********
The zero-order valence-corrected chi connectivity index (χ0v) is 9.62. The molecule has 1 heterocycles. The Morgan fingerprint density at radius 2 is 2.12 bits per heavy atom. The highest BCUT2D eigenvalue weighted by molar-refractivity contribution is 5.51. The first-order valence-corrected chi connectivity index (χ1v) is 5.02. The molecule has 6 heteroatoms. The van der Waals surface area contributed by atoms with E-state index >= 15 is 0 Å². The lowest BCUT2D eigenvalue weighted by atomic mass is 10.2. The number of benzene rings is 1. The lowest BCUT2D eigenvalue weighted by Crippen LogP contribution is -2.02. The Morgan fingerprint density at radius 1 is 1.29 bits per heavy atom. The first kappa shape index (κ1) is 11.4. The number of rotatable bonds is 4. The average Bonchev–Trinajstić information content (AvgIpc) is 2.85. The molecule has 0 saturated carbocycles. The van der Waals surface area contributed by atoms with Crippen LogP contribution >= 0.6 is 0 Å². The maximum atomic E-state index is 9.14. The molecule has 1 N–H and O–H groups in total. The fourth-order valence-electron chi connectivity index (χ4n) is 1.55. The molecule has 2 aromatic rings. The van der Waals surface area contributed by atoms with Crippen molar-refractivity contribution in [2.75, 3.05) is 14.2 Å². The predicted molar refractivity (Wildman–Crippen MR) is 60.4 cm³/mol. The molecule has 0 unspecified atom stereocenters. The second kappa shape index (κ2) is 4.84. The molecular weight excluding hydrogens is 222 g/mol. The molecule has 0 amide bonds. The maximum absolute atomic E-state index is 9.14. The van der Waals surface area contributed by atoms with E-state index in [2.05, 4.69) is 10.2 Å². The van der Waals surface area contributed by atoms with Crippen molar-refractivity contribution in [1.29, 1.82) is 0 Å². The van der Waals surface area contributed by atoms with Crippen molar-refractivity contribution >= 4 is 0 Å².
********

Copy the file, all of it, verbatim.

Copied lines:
The zero-order valence-corrected chi connectivity index (χ0v) is 9.62. The molecule has 1 heterocycles. The Morgan fingerprint density at radius 2 is 2.12 bits per heavy atom. The highest BCUT2D eigenvalue weighted by molar-refractivity contribution is 5.51. The first-order valence-corrected chi connectivity index (χ1v) is 5.02. The molecule has 6 heteroatoms. The van der Waals surface area contributed by atoms with E-state index >= 15 is 0 Å². The lowest BCUT2D eigenvalue weighted by atomic mass is 10.2. The number of benzene rings is 1. The lowest BCUT2D eigenvalue weighted by Crippen LogP contribution is -2.02. The Morgan fingerprint density at radius 1 is 1.29 bits per heavy atom. The first kappa shape index (κ1) is 11.4. The number of rotatable bonds is 4. The average Bonchev–Trinajstić information content (AvgIpc) is 2.85. The molecule has 0 saturated carbocycles. The van der Waals surface area contributed by atoms with Crippen LogP contribution >= 0.6 is 0 Å². The maximum atomic E-state index is 9.14. The molecule has 1 N–H and O–H groups in total. The fourth-order valence-electron chi connectivity index (χ4n) is 1.55. The molecule has 2 aromatic rings. The van der Waals surface area contributed by atoms with Crippen molar-refractivity contribution in [2.75, 3.05) is 14.2 Å². The predicted molar refractivity (Wildman–Crippen MR) is 60.4 cm³/mol. The molecule has 0 unspecified atom stereocenters. The second kappa shape index (κ2) is 4.84. The molecular weight excluding hydrogens is 222 g/mol. The molecule has 0 amide bonds. The maximum absolute atomic E-state index is 9.14. The van der Waals surface area contributed by atoms with E-state index in [2.05, 4.69) is 10.2 Å². The van der Waals surface area contributed by atoms with Crippen molar-refractivity contribution in [1.29, 1.82) is 0 Å². The van der Waals surface area contributed by atoms with Crippen molar-refractivity contribution >= 4 is 0 Å².